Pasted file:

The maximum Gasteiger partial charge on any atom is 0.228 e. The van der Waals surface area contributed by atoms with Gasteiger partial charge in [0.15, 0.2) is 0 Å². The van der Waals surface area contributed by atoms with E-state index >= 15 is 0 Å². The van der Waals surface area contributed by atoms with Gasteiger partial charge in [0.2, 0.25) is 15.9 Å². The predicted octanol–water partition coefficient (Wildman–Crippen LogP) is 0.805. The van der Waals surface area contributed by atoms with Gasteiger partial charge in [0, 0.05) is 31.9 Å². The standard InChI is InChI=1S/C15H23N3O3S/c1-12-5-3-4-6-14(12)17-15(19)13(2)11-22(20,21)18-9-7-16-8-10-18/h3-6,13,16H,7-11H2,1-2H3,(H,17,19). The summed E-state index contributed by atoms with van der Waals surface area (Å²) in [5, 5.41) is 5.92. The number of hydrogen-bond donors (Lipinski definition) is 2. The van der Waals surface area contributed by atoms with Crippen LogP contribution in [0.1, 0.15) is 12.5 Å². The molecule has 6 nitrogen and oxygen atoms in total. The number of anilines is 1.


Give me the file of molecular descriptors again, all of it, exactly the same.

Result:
The maximum Gasteiger partial charge on any atom is 0.228 e. The van der Waals surface area contributed by atoms with Gasteiger partial charge in [0.15, 0.2) is 0 Å². The van der Waals surface area contributed by atoms with E-state index >= 15 is 0 Å². The van der Waals surface area contributed by atoms with Gasteiger partial charge in [0.2, 0.25) is 15.9 Å². The predicted octanol–water partition coefficient (Wildman–Crippen LogP) is 0.805. The van der Waals surface area contributed by atoms with Gasteiger partial charge in [0, 0.05) is 31.9 Å². The standard InChI is InChI=1S/C15H23N3O3S/c1-12-5-3-4-6-14(12)17-15(19)13(2)11-22(20,21)18-9-7-16-8-10-18/h3-6,13,16H,7-11H2,1-2H3,(H,17,19). The summed E-state index contributed by atoms with van der Waals surface area (Å²) in [5, 5.41) is 5.92. The number of hydrogen-bond donors (Lipinski definition) is 2. The van der Waals surface area contributed by atoms with Crippen LogP contribution in [0.1, 0.15) is 12.5 Å². The molecule has 6 nitrogen and oxygen atoms in total. The number of anilines is 1.